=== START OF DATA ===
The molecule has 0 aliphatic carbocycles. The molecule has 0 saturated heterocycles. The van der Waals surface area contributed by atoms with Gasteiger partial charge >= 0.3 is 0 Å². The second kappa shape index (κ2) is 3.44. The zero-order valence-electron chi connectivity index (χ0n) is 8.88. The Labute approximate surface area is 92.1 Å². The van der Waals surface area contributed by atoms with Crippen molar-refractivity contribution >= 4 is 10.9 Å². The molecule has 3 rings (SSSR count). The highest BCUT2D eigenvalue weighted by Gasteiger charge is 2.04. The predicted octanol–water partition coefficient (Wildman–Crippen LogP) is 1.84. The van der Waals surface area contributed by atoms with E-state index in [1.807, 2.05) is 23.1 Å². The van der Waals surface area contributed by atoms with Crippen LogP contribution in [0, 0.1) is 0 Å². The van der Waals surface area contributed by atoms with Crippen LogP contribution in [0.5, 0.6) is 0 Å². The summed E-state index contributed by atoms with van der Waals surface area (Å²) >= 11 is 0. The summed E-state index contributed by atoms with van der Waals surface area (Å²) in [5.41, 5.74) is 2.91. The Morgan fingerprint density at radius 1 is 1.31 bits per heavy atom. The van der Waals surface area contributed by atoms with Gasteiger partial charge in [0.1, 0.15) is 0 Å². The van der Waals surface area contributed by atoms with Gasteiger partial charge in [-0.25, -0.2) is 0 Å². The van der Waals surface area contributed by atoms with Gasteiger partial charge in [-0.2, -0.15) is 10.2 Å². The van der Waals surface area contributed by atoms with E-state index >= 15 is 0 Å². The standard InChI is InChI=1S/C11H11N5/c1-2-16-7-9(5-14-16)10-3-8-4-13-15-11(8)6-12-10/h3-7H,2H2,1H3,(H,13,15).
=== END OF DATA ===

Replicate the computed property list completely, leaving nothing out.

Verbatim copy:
The molecule has 0 aliphatic carbocycles. The molecule has 0 saturated heterocycles. The van der Waals surface area contributed by atoms with Gasteiger partial charge >= 0.3 is 0 Å². The second kappa shape index (κ2) is 3.44. The zero-order valence-electron chi connectivity index (χ0n) is 8.88. The Labute approximate surface area is 92.1 Å². The van der Waals surface area contributed by atoms with Crippen molar-refractivity contribution >= 4 is 10.9 Å². The molecule has 3 rings (SSSR count). The highest BCUT2D eigenvalue weighted by Gasteiger charge is 2.04. The predicted octanol–water partition coefficient (Wildman–Crippen LogP) is 1.84. The van der Waals surface area contributed by atoms with E-state index in [1.807, 2.05) is 23.1 Å². The van der Waals surface area contributed by atoms with Crippen LogP contribution in [0, 0.1) is 0 Å². The van der Waals surface area contributed by atoms with Crippen LogP contribution in [0.5, 0.6) is 0 Å². The summed E-state index contributed by atoms with van der Waals surface area (Å²) >= 11 is 0. The summed E-state index contributed by atoms with van der Waals surface area (Å²) in [5.41, 5.74) is 2.91. The Morgan fingerprint density at radius 1 is 1.31 bits per heavy atom. The van der Waals surface area contributed by atoms with Gasteiger partial charge in [0.1, 0.15) is 0 Å². The van der Waals surface area contributed by atoms with Gasteiger partial charge in [-0.25, -0.2) is 0 Å². The van der Waals surface area contributed by atoms with Gasteiger partial charge in [-0.2, -0.15) is 10.2 Å². The van der Waals surface area contributed by atoms with E-state index >= 15 is 0 Å². The standard InChI is InChI=1S/C11H11N5/c1-2-16-7-9(5-14-16)10-3-8-4-13-15-11(8)6-12-10/h3-7H,2H2,1H3,(H,13,15).